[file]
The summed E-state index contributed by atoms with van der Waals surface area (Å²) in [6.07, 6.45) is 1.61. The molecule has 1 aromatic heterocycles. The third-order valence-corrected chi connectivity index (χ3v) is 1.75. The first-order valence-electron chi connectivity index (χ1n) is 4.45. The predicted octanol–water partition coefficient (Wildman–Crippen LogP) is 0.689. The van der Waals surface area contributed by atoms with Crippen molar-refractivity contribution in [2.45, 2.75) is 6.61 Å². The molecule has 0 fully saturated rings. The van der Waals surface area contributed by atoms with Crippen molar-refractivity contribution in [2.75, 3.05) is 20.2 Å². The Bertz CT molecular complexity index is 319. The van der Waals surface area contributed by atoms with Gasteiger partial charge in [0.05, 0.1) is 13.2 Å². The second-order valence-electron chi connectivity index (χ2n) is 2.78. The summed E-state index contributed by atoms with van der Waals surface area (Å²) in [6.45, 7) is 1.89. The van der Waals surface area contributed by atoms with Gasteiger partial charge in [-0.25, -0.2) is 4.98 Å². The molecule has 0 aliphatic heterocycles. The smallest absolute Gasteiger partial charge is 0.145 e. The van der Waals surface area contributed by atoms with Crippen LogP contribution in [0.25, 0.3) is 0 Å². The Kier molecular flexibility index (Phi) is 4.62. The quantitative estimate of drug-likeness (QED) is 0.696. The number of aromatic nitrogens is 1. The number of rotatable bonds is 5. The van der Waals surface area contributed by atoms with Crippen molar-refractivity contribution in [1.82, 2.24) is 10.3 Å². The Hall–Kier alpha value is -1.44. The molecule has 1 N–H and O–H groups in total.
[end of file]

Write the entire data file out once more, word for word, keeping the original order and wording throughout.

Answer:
The summed E-state index contributed by atoms with van der Waals surface area (Å²) in [6.07, 6.45) is 1.61. The molecule has 1 aromatic heterocycles. The third-order valence-corrected chi connectivity index (χ3v) is 1.75. The first-order valence-electron chi connectivity index (χ1n) is 4.45. The predicted octanol–water partition coefficient (Wildman–Crippen LogP) is 0.689. The van der Waals surface area contributed by atoms with Crippen molar-refractivity contribution in [2.45, 2.75) is 6.61 Å². The molecule has 0 fully saturated rings. The van der Waals surface area contributed by atoms with Crippen molar-refractivity contribution in [2.75, 3.05) is 20.2 Å². The Bertz CT molecular complexity index is 319. The van der Waals surface area contributed by atoms with Gasteiger partial charge in [0.05, 0.1) is 13.2 Å². The second-order valence-electron chi connectivity index (χ2n) is 2.78. The summed E-state index contributed by atoms with van der Waals surface area (Å²) in [6.45, 7) is 1.89. The van der Waals surface area contributed by atoms with Gasteiger partial charge in [-0.25, -0.2) is 4.98 Å². The molecule has 0 aliphatic heterocycles. The smallest absolute Gasteiger partial charge is 0.145 e. The van der Waals surface area contributed by atoms with Crippen LogP contribution in [0.25, 0.3) is 0 Å². The Kier molecular flexibility index (Phi) is 4.62. The quantitative estimate of drug-likeness (QED) is 0.696. The number of aromatic nitrogens is 1. The number of rotatable bonds is 5. The van der Waals surface area contributed by atoms with Crippen molar-refractivity contribution in [1.82, 2.24) is 10.3 Å². The Hall–Kier alpha value is -1.44. The molecule has 1 N–H and O–H groups in total.